Welcome to Michael’s ‘Intimate With Strangers’ Page 3
WHAT IS STYLE?
Style is the dirtiest word in the actor’s vocabulary. It belongs to critics, essayists and
historians, and fits nowhere into a creative process. It is serviceable for catalogues and
reference books. But in the act of creation, whether it be a baby or a role in a play, you
cannot predetermine style (shape, sound or form).
The many reasons behind most actors’ misunderstandings and inaccurate concern with
style have made for a chain reaction of centuries of bad acting and empty, tedious, or
just plain noisy theater. One reason is the actor’s mistrust in his own instrument or ability
to bring his own being into full play. Or he has an academic education which he is
misusing. Or he has no education and is self-consciously employing empty formulas.
A deep-rooted reason springs from the stylized productions we were taken to as children,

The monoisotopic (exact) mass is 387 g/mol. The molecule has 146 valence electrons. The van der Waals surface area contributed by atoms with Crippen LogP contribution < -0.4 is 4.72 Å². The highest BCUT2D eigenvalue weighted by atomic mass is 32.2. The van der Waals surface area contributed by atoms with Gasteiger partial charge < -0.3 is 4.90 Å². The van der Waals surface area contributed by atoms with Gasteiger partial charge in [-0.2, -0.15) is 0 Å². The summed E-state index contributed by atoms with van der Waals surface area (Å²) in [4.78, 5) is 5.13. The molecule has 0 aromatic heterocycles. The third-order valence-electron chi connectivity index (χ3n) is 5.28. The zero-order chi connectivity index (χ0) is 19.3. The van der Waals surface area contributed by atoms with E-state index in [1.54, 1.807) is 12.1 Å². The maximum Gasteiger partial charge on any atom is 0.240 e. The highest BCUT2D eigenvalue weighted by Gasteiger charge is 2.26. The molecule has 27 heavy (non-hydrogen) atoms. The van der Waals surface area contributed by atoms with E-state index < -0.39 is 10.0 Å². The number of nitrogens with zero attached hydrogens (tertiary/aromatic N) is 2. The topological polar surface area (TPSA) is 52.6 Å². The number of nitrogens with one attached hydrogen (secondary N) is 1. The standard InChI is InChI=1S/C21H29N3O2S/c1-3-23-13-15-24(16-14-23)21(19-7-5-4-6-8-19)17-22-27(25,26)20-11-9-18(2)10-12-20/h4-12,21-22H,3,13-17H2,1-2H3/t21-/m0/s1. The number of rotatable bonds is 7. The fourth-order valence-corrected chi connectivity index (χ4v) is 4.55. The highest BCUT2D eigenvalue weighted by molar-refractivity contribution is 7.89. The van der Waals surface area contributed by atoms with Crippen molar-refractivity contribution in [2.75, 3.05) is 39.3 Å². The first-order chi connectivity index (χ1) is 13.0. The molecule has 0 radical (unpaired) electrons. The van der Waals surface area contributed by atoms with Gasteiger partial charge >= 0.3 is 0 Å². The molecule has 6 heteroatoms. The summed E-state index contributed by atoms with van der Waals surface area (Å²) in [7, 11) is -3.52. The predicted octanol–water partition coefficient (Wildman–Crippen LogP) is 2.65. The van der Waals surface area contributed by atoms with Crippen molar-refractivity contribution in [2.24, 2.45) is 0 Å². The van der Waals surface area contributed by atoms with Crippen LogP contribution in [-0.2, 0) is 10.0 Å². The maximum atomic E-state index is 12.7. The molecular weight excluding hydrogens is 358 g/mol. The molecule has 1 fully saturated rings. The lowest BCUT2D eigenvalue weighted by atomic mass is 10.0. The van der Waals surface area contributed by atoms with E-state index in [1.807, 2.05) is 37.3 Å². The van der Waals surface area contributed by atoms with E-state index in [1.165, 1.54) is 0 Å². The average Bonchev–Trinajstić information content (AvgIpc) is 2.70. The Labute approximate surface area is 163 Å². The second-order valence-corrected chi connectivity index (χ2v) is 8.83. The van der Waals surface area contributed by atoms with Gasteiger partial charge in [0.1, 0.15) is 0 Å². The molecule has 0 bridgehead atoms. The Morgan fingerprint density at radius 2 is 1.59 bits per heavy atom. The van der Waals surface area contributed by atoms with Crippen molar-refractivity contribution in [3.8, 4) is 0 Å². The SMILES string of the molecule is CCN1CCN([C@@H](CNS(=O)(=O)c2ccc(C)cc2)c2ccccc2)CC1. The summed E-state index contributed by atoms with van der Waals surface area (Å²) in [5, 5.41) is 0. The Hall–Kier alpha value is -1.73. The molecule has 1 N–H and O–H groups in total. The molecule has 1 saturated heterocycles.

which conditioned us to acept the “manner” of performing certain plays. For some of us,
the conditioning is so strong that as we grow up, we neither question nor challenge
these stenciled preconceptions so that we actually come to believe that predetermined
styles for presentation are a necessary part-and-parcel of the play.
Remember that all of the labels you are familiar with (realistic, surrealistic, romantic,
satirical, farcical, tragicomic, naturalistic, classical, neo-classical, avant-garde, theater of
the absurd, theater of cruelty, etc.) were stuck onto a piece of work after it came into
existence and not before. The beat and sound of “rock and roll” was made before
someone named it. Works are categorized by observers, audiences and critics, but not
the creators. Any concern you have for the “style” will immediately place you on the
wrong side of the footlights.